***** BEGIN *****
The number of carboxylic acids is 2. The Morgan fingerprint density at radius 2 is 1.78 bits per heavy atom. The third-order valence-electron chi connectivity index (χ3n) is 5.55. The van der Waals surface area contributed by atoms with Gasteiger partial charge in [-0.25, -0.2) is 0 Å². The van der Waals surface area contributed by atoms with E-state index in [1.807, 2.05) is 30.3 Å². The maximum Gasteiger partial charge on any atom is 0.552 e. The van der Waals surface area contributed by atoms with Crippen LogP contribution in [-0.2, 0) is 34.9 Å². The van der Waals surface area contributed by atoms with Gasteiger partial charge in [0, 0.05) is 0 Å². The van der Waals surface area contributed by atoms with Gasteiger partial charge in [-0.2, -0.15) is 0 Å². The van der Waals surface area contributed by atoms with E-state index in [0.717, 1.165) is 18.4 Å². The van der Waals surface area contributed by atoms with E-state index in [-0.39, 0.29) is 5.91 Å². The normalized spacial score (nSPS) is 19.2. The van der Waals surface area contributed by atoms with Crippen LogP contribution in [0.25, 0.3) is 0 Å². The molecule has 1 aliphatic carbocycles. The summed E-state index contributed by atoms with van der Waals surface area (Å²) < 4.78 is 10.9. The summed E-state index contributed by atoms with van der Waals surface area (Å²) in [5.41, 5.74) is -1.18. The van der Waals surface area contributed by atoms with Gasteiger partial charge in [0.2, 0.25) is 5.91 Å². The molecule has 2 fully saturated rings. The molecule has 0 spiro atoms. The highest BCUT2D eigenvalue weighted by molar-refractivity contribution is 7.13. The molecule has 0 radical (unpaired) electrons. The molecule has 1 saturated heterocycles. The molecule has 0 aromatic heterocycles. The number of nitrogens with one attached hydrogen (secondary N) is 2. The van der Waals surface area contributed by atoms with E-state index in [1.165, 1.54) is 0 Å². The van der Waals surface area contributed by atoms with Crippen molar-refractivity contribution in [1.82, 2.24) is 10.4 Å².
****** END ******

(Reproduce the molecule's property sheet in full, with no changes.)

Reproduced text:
The number of carboxylic acids is 2. The Morgan fingerprint density at radius 2 is 1.78 bits per heavy atom. The third-order valence-electron chi connectivity index (χ3n) is 5.55. The van der Waals surface area contributed by atoms with Gasteiger partial charge in [-0.25, -0.2) is 0 Å². The van der Waals surface area contributed by atoms with E-state index in [1.807, 2.05) is 30.3 Å². The maximum Gasteiger partial charge on any atom is 0.552 e. The van der Waals surface area contributed by atoms with Crippen LogP contribution in [-0.2, 0) is 34.9 Å². The van der Waals surface area contributed by atoms with Gasteiger partial charge in [0, 0.05) is 0 Å². The van der Waals surface area contributed by atoms with Gasteiger partial charge in [-0.2, -0.15) is 0 Å². The van der Waals surface area contributed by atoms with E-state index in [0.717, 1.165) is 18.4 Å². The van der Waals surface area contributed by atoms with E-state index in [-0.39, 0.29) is 5.91 Å². The normalized spacial score (nSPS) is 19.2. The van der Waals surface area contributed by atoms with Crippen LogP contribution in [0.25, 0.3) is 0 Å². The molecule has 1 aliphatic carbocycles. The summed E-state index contributed by atoms with van der Waals surface area (Å²) < 4.78 is 10.9. The summed E-state index contributed by atoms with van der Waals surface area (Å²) in [5.41, 5.74) is -1.18. The van der Waals surface area contributed by atoms with Gasteiger partial charge in [0.2, 0.25) is 5.91 Å². The molecule has 2 fully saturated rings. The molecule has 0 spiro atoms. The highest BCUT2D eigenvalue weighted by molar-refractivity contribution is 7.13. The molecule has 0 radical (unpaired) electrons. The molecule has 1 saturated heterocycles. The molecule has 0 aromatic heterocycles. The number of nitrogens with one attached hydrogen (secondary N) is 2. The van der Waals surface area contributed by atoms with E-state index in [1.165, 1.54) is 0 Å². The van der Waals surface area contributed by atoms with Crippen molar-refractivity contribution in [1.82, 2.24) is 10.4 Å².